A woman was attacked by a shark in the Florida Keys. There’s an update on her condition

A 35-year-old Texas woman who was attacked by a shark with her family in the Lower Keys a week ago is recovering from a large wound to her leg, Florida Wildlife Police said Tuesday.
"Surgery went well and she has started physical therapy," Jason Rafter, a spokesman for the Florida Fish and Wildlife Conservation Commission, said in a text message.
The update differs from the horrific moments detailed in the FWC's report of a shark biting the woman off Summerland Key on June 29 -- a rare occurrence in Florida, particularly the Keys.
FWC released the report on Tuesday, almost a week after the shark bite and after the incident was not announced at all. On Friday, Rafter confirmed a woman had been bitten by a shark but didn't provide details and said the full report would be made available after July 4.
Lindsay Rebecca Bruns of Flower Mound, Texas, was on a pontoon boat east of Sawyer Key on the Gulf side with her husband and two daughters.
Around 8 p.m. on June 29 — 20 minutes before sunset that day, according to the National Weather Service — they stopped to take a dip in the clear, calm water, which was about 10 feet deep.
The mother jumped into the water several times from the top platform of the boat.
Then she did a flip. That's when her husband Luke Bruns, 42, heard a huge splash - too big to have been caused by his wife, he told state wildlife officials.
He turned and saw more water splashing and sloshing over and into the ship.
Then he saw nothing but blood in the water.
His wife emerged from the water and yelled, "Help!" Luke Bruns jumped in and helped her to the boat ladder and onto the pontoon.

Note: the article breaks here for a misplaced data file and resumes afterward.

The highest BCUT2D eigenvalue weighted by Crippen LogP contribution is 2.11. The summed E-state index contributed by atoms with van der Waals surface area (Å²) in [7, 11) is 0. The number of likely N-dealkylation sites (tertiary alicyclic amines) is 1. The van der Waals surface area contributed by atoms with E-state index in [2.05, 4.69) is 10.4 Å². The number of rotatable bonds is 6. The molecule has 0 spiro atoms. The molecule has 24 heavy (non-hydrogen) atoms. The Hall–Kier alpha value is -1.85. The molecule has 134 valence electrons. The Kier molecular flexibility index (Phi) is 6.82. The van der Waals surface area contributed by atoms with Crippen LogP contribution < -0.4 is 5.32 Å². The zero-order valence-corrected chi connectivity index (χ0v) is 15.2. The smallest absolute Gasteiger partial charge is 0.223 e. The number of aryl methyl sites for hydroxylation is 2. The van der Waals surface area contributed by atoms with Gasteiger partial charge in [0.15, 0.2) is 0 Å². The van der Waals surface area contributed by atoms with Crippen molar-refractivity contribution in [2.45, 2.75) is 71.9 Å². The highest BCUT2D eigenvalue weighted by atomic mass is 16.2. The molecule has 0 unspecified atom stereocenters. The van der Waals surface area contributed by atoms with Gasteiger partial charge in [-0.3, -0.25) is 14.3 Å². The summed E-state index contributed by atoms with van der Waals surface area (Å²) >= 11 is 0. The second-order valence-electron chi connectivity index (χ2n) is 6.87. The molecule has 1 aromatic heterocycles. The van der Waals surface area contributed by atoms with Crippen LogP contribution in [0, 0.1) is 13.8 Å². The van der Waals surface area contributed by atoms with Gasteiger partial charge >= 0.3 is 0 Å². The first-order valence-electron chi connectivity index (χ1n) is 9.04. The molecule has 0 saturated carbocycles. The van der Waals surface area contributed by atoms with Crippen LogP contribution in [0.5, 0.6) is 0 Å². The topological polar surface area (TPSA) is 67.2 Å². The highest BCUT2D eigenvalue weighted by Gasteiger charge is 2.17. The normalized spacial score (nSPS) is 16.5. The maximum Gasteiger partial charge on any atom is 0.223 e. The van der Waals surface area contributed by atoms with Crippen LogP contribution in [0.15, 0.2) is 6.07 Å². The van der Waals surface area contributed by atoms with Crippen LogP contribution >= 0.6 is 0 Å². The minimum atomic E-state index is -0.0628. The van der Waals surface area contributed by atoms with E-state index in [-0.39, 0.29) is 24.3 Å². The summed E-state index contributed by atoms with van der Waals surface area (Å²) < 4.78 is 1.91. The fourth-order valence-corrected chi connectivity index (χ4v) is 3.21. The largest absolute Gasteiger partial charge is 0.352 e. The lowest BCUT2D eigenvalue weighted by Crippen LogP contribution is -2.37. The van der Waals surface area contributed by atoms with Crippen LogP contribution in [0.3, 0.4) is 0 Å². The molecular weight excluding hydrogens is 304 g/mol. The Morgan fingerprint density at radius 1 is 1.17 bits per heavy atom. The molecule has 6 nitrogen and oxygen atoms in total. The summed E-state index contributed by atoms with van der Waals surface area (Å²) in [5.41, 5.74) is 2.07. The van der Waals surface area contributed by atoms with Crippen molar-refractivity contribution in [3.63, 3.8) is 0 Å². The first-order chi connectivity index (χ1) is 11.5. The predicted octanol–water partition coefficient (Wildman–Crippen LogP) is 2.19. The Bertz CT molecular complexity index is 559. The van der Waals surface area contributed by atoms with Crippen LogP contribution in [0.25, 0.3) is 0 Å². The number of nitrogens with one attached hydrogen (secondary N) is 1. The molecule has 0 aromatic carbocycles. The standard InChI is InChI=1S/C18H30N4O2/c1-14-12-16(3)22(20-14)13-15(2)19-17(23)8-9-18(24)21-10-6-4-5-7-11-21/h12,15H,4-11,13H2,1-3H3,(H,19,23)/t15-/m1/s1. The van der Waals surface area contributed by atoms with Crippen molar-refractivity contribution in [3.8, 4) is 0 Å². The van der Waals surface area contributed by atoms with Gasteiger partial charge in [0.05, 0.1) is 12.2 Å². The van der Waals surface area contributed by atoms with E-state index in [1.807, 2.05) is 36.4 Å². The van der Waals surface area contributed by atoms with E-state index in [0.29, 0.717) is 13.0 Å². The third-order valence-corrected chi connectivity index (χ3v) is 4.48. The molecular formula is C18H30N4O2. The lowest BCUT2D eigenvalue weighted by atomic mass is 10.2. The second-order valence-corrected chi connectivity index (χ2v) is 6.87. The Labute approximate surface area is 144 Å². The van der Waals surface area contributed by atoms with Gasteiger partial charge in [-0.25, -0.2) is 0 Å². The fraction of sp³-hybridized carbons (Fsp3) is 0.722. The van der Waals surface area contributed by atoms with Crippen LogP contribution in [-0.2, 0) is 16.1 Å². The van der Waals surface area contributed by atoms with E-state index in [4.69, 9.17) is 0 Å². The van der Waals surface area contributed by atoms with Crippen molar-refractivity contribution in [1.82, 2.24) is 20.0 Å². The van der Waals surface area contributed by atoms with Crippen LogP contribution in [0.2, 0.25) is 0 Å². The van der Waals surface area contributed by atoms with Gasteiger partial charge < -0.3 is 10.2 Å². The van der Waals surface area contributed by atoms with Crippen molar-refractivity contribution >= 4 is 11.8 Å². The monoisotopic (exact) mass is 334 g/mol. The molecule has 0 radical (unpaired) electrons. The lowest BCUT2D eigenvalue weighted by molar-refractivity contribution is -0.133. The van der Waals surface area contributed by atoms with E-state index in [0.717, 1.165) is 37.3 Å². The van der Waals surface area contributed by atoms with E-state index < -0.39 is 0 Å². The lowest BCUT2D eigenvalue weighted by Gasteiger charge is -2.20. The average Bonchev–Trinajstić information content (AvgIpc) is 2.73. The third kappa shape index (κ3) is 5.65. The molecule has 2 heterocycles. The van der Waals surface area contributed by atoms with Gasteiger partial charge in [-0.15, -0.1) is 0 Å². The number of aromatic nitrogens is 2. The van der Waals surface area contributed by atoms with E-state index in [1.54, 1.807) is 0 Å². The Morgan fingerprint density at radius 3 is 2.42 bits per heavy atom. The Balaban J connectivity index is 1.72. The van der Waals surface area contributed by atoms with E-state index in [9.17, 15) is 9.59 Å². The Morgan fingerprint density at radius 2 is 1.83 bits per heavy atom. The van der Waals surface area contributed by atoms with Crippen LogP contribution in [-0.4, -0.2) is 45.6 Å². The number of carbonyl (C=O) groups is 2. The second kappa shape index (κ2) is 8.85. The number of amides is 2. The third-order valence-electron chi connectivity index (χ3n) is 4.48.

"He saw the large wound on her right leg consistent with a shark attack," the state agency report said.
As blood spurted from his wife's leg, he used a rope as a makeshift tourniquet to try to stop the bleeding. He called 911 and was told to take her to Tonio's Seafood Shack on Summerland Key.
Officials help the family
Lindsay Bruns was left with a semicircular wound on her right leg, the report said.
"It extended from her waist to just above her knee," wrote FWC Officer Christopher Boley, who met the pontoon upon arrival and showed Luke Bruns where to park it.
"It appeared to be from a jagged impact and there were puncture marks on her thigh consistent with a shark attack." Boley wrote.
Boley pulled out his FWC-issued tourniquet and placed it on Lindsay Brun's leg until paramedics arrived. He and other FWC officers helped place her on a backboard and into the ambulance.
She was ferried from Monroe County to Jackson South Medical Center in Miami-Dade by Trauma Star helicopter. During the flight, she received a blood transfusion, according to Monroe County spokeswoman Kristen Livengood.
Lindsay Bruns was in stable condition when she arrived at Miami-Dade Hospital.
Most shark bites happen in the United States, and the state where most of them occur is Florida, according to the Florida Museum of Natural History's International Shark Attack File, which tracks annual shark bites worldwide.
FWC has not confirmed what type of shark bit Bruns.
Typically, it's smaller shark species that mistake human limbs for prey, but rarely leave life-threatening injuries in their wake. Florida had 28 shark bites last year, none fatal. Volusia County topped the list with 17 shark bites, followed by Brevard, Miami-Dade and St. Lucie counties - all with two bites each, according to ISAF.
The Keys shark bite report also shows that FWC officials did all they could for the family that night.
Boley and other officers washed the blood off the pontoon while Luke Bruns tended to his daughters.
An officer later drove the pontoon back to the 1000 block of Ocean Drive in Summerland, where the Bruns family was staying at the time.

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